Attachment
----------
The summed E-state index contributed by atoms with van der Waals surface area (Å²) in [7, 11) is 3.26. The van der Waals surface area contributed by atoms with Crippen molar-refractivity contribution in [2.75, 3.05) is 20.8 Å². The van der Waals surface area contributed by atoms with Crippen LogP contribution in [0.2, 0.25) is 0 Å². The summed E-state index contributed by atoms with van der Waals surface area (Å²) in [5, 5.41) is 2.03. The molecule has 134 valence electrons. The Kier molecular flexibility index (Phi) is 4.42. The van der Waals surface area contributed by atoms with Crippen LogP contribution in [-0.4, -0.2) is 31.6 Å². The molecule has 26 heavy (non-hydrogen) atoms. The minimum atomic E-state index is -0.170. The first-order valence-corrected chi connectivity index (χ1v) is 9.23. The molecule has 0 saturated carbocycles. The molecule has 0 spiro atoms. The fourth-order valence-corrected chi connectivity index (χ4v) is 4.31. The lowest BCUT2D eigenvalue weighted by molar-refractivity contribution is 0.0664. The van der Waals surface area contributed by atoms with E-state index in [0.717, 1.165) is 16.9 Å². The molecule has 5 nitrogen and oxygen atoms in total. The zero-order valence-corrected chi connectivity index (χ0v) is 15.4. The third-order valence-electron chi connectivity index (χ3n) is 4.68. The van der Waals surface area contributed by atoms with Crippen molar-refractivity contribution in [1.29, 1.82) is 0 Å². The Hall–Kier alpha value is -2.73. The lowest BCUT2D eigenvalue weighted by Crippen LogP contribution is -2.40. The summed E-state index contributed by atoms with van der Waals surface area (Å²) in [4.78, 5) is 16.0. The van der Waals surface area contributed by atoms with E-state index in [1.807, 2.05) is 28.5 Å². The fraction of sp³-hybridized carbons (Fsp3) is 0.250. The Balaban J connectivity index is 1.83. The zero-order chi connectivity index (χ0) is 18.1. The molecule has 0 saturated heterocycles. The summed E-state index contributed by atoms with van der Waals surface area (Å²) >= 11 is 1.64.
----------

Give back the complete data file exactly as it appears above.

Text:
The summed E-state index contributed by atoms with van der Waals surface area (Å²) in [7, 11) is 3.26. The van der Waals surface area contributed by atoms with Crippen molar-refractivity contribution in [2.75, 3.05) is 20.8 Å². The van der Waals surface area contributed by atoms with Crippen LogP contribution in [0.2, 0.25) is 0 Å². The summed E-state index contributed by atoms with van der Waals surface area (Å²) in [5, 5.41) is 2.03. The molecule has 134 valence electrons. The Kier molecular flexibility index (Phi) is 4.42. The van der Waals surface area contributed by atoms with Crippen LogP contribution in [-0.4, -0.2) is 31.6 Å². The molecule has 26 heavy (non-hydrogen) atoms. The minimum atomic E-state index is -0.170. The first-order valence-corrected chi connectivity index (χ1v) is 9.23. The molecule has 0 saturated carbocycles. The molecule has 0 spiro atoms. The fourth-order valence-corrected chi connectivity index (χ4v) is 4.31. The lowest BCUT2D eigenvalue weighted by molar-refractivity contribution is 0.0664. The van der Waals surface area contributed by atoms with E-state index in [0.717, 1.165) is 16.9 Å². The molecule has 5 nitrogen and oxygen atoms in total. The zero-order valence-corrected chi connectivity index (χ0v) is 15.4. The third-order valence-electron chi connectivity index (χ3n) is 4.68. The van der Waals surface area contributed by atoms with Crippen molar-refractivity contribution in [1.29, 1.82) is 0 Å². The Hall–Kier alpha value is -2.73. The lowest BCUT2D eigenvalue weighted by Crippen LogP contribution is -2.40. The summed E-state index contributed by atoms with van der Waals surface area (Å²) in [4.78, 5) is 16.0. The van der Waals surface area contributed by atoms with E-state index in [1.807, 2.05) is 28.5 Å². The fraction of sp³-hybridized carbons (Fsp3) is 0.250. The Balaban J connectivity index is 1.83. The zero-order chi connectivity index (χ0) is 18.1. The molecule has 0 saturated heterocycles. The summed E-state index contributed by atoms with van der Waals surface area (Å²) >= 11 is 1.64.